The history of human innovation for working at height dates back centuries. Scaffolding – first depicted in drawings from ancient Greece in the 5th century BC – was fashioned from wood secured by rope knots. Then, in 1862, American carpenter John H. Basely invented the first patented folding wooden stepladder. While designs have evolved over the years, both scaffolding and ladders continue to be hazardous for workers.

Dangers of working at height

According to a CDC report, 20 percent of workplace injuries from falls involve a ladder.1 That statistic surges to 81 percent in the construction industry. In addition, more than 90,000 people receive emergency room treatment for ladder-related injuries each year.

Falls-from-height violations ranked three separate times in OSHA's Top 10 List of Violations for 2019. Fall protection ranked first with 7,014 citations, scaffolding was third with 3,228 and ladders sixth with 2,766 citations. As unsetting as these statistics are, they can also take a significant financial toll on employers in the areas of compensation and lost productivity.

Cost of occupational injuries

The costs of on-the-job injuries can be staggering. According to the 2019 Liberty Mutual Safety Index, serious, non-fatal injuries cost $189.81 million each week in the construction industry.2 The number one cause was a fall to a lower level – accounting for 25.29 percent of construction injuries and totaling $2.5 billion in compensation.

Unfortunately, hundreds of fatal falls occur each year. The National Safety Council estimates a fatal injury at work costs companies over $1 million per fatality.3 These numbers can be reduced by using safer alternatives for working at height.

Variety of options

OSHA safety guidelines state that three-point (two hands and a foot, or two feet and a hand) contact must be maintained on a ladder when climbing.4 Low-level access lifts allow operators to use both hands for enhanced work confidence and a 360-degree range of motion.

Low-level access lifts can offer a safer alternative to ladders and scaffolding that deliver a maximum work height of 20 feet. The ability to carry additional equipment on the platform means fewer trips up and down ladders, which can significantly reduce fatigue – in addition to reducing the possibility of trips or falls. It also enables an ergonomic work position that reduces strain on the body and helps lower musculoskeletal injury risk.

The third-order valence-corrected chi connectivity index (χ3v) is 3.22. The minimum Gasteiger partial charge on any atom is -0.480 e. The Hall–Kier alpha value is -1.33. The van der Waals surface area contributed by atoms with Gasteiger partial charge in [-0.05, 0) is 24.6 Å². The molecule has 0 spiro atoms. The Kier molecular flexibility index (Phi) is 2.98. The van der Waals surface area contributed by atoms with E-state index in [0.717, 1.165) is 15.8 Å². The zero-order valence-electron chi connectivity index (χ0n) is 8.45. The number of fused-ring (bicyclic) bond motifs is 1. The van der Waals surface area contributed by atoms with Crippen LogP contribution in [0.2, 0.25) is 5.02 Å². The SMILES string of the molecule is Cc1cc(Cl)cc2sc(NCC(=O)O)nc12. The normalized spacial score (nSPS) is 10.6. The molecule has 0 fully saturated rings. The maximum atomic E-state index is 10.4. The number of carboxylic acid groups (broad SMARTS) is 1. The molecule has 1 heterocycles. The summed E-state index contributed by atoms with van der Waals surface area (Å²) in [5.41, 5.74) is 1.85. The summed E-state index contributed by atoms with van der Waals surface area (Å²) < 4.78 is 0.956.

These lifts can further improve productivity by reducing the time it takes to assemble scaffolding. Compact footprints also make them easier to store, along with freeing up valuable space on the job site. There are several types of low-level access lifts to support a wide range of industries and applications.

Personal portable lifts can be easily rolled through a facility and assembled or disassembled quickly, allowing workers to access catwalks, landings and other hard-to-reach areas. Powered vertical low-level access lifts combine height and reach with low ground bearing pressure, making them optimal for use on sensitive floors and when the need to move them between floors using elevators is required.

Regulations drive need for safer solutions

As OSHA, ANSI and other regulatory groups continue to implement stricter regulations to enhance worker safety on the job site, there will be a greater need for safer solutions when working at height. Incentives may soon be in place for construction companies that replace ladders or implement zero-ladder policies in an attempt to reduce worker injury.

With their ability to provide greater safety to workers and help mitigate the costs of occupational injuries, low-level access lifts will continue gaining popularity on the job site. Available in a variety of configurations, low-level access products offer contractors an alternative to ladders and scaffolding to help minimize slips, trips and falls associated with more traditional methods of working at height.